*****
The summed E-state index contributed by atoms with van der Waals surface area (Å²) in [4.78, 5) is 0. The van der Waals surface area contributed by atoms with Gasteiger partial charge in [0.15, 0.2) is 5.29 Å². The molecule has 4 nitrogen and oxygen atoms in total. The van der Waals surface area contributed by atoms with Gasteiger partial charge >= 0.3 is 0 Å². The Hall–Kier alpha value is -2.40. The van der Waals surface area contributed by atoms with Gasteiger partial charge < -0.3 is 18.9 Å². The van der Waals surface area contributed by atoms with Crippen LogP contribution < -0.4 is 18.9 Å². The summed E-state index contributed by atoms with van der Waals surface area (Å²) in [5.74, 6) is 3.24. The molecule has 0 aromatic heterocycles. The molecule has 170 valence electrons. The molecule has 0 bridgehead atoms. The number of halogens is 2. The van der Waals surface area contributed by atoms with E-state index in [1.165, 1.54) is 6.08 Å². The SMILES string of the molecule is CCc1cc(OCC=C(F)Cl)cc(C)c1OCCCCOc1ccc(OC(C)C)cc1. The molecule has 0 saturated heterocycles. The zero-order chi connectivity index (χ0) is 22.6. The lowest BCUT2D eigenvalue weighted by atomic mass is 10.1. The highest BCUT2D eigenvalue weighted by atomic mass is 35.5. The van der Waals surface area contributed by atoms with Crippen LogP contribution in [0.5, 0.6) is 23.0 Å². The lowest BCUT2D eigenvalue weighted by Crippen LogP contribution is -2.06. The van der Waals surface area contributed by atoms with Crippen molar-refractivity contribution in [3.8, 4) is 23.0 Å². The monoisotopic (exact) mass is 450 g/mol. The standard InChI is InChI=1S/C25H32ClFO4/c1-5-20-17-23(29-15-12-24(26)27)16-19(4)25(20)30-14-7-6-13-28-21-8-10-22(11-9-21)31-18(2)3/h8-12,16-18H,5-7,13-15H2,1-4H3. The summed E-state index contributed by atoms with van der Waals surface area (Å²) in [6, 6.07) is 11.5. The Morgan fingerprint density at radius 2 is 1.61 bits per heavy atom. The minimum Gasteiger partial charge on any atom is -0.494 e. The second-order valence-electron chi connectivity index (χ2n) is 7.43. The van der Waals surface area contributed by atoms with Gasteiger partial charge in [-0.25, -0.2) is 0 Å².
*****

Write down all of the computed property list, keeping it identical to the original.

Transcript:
The summed E-state index contributed by atoms with van der Waals surface area (Å²) in [4.78, 5) is 0. The van der Waals surface area contributed by atoms with Gasteiger partial charge in [0.15, 0.2) is 5.29 Å². The molecule has 4 nitrogen and oxygen atoms in total. The van der Waals surface area contributed by atoms with Gasteiger partial charge >= 0.3 is 0 Å². The Hall–Kier alpha value is -2.40. The van der Waals surface area contributed by atoms with Gasteiger partial charge < -0.3 is 18.9 Å². The van der Waals surface area contributed by atoms with Crippen LogP contribution < -0.4 is 18.9 Å². The summed E-state index contributed by atoms with van der Waals surface area (Å²) in [5.74, 6) is 3.24. The molecule has 0 aromatic heterocycles. The molecule has 170 valence electrons. The molecule has 0 bridgehead atoms. The number of halogens is 2. The van der Waals surface area contributed by atoms with E-state index in [1.165, 1.54) is 6.08 Å². The SMILES string of the molecule is CCc1cc(OCC=C(F)Cl)cc(C)c1OCCCCOc1ccc(OC(C)C)cc1. The molecule has 0 saturated heterocycles. The zero-order chi connectivity index (χ0) is 22.6. The lowest BCUT2D eigenvalue weighted by atomic mass is 10.1. The highest BCUT2D eigenvalue weighted by atomic mass is 35.5. The van der Waals surface area contributed by atoms with Crippen LogP contribution in [0.5, 0.6) is 23.0 Å². The lowest BCUT2D eigenvalue weighted by Crippen LogP contribution is -2.06. The van der Waals surface area contributed by atoms with Crippen molar-refractivity contribution in [3.8, 4) is 23.0 Å². The monoisotopic (exact) mass is 450 g/mol. The standard InChI is InChI=1S/C25H32ClFO4/c1-5-20-17-23(29-15-12-24(26)27)16-19(4)25(20)30-14-7-6-13-28-21-8-10-22(11-9-21)31-18(2)3/h8-12,16-18H,5-7,13-15H2,1-4H3. The summed E-state index contributed by atoms with van der Waals surface area (Å²) in [6, 6.07) is 11.5. The Morgan fingerprint density at radius 2 is 1.61 bits per heavy atom. The minimum Gasteiger partial charge on any atom is -0.494 e. The second-order valence-electron chi connectivity index (χ2n) is 7.43. The van der Waals surface area contributed by atoms with Gasteiger partial charge in [-0.25, -0.2) is 0 Å².